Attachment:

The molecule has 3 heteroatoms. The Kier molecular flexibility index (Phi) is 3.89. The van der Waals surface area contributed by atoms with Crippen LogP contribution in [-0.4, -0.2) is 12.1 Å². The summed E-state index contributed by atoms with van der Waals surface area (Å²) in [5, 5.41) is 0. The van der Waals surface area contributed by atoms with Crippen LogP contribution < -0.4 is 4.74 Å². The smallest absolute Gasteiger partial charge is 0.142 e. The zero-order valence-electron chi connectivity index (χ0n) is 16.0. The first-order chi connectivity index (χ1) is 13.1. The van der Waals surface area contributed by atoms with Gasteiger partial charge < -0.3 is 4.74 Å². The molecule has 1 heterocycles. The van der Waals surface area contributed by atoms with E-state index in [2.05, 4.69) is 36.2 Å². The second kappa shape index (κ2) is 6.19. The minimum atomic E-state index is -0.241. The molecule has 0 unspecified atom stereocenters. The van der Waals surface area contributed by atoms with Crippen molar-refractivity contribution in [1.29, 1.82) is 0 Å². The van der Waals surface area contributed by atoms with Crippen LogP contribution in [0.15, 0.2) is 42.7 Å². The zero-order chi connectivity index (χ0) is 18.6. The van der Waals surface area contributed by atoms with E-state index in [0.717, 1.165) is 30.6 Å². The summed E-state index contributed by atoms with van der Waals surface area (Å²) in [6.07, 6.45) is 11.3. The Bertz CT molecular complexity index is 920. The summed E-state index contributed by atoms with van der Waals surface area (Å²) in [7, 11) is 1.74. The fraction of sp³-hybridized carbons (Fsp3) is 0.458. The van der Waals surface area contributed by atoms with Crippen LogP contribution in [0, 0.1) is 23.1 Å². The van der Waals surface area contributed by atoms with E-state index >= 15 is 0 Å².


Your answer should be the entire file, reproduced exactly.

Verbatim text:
The molecule has 3 heteroatoms. The Kier molecular flexibility index (Phi) is 3.89. The van der Waals surface area contributed by atoms with Crippen LogP contribution in [-0.4, -0.2) is 12.1 Å². The summed E-state index contributed by atoms with van der Waals surface area (Å²) in [5, 5.41) is 0. The van der Waals surface area contributed by atoms with Crippen LogP contribution < -0.4 is 4.74 Å². The smallest absolute Gasteiger partial charge is 0.142 e. The zero-order valence-electron chi connectivity index (χ0n) is 16.0. The first-order chi connectivity index (χ1) is 13.1. The van der Waals surface area contributed by atoms with Gasteiger partial charge < -0.3 is 4.74 Å². The molecule has 1 heterocycles. The van der Waals surface area contributed by atoms with E-state index in [2.05, 4.69) is 36.2 Å². The second kappa shape index (κ2) is 6.19. The minimum atomic E-state index is -0.241. The molecule has 0 unspecified atom stereocenters. The van der Waals surface area contributed by atoms with Crippen molar-refractivity contribution in [1.29, 1.82) is 0 Å². The van der Waals surface area contributed by atoms with Crippen LogP contribution in [0.15, 0.2) is 42.7 Å². The zero-order chi connectivity index (χ0) is 18.6. The van der Waals surface area contributed by atoms with E-state index in [0.717, 1.165) is 30.6 Å². The summed E-state index contributed by atoms with van der Waals surface area (Å²) in [6.07, 6.45) is 11.3. The Bertz CT molecular complexity index is 920. The summed E-state index contributed by atoms with van der Waals surface area (Å²) in [7, 11) is 1.74. The fraction of sp³-hybridized carbons (Fsp3) is 0.458. The van der Waals surface area contributed by atoms with Crippen LogP contribution in [0, 0.1) is 23.1 Å². The van der Waals surface area contributed by atoms with E-state index >= 15 is 0 Å².